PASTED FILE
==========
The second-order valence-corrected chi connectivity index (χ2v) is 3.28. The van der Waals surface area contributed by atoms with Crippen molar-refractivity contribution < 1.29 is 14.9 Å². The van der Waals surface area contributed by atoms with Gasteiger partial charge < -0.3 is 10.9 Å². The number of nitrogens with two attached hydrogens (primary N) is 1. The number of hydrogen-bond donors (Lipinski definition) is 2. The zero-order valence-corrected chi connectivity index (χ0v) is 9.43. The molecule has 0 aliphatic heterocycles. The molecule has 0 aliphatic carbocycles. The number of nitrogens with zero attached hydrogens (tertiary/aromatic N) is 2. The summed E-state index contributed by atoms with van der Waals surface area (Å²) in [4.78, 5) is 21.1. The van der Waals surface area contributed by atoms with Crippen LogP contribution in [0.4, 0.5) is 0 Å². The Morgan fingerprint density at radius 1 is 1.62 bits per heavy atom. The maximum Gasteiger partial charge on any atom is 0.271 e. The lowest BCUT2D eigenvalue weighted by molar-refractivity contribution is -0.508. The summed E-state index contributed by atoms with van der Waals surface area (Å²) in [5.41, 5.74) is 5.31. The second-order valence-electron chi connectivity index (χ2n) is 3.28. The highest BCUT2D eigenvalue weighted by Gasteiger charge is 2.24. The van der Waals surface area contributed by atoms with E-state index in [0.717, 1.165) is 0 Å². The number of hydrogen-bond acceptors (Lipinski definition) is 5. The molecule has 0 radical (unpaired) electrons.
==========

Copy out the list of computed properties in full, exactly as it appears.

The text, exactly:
The second-order valence-corrected chi connectivity index (χ2v) is 3.28. The van der Waals surface area contributed by atoms with Crippen molar-refractivity contribution < 1.29 is 14.9 Å². The van der Waals surface area contributed by atoms with Gasteiger partial charge < -0.3 is 10.9 Å². The number of nitrogens with two attached hydrogens (primary N) is 1. The number of hydrogen-bond donors (Lipinski definition) is 2. The zero-order valence-corrected chi connectivity index (χ0v) is 9.43. The molecule has 0 aliphatic heterocycles. The molecule has 0 aliphatic carbocycles. The number of nitrogens with zero attached hydrogens (tertiary/aromatic N) is 2. The summed E-state index contributed by atoms with van der Waals surface area (Å²) in [4.78, 5) is 21.1. The van der Waals surface area contributed by atoms with Crippen LogP contribution in [0.4, 0.5) is 0 Å². The Morgan fingerprint density at radius 1 is 1.62 bits per heavy atom. The maximum Gasteiger partial charge on any atom is 0.271 e. The lowest BCUT2D eigenvalue weighted by molar-refractivity contribution is -0.508. The summed E-state index contributed by atoms with van der Waals surface area (Å²) in [5.41, 5.74) is 5.31. The second-order valence-electron chi connectivity index (χ2n) is 3.28. The highest BCUT2D eigenvalue weighted by Gasteiger charge is 2.24. The van der Waals surface area contributed by atoms with E-state index in [0.717, 1.165) is 0 Å². The number of hydrogen-bond acceptors (Lipinski definition) is 5. The molecule has 0 radical (unpaired) electrons.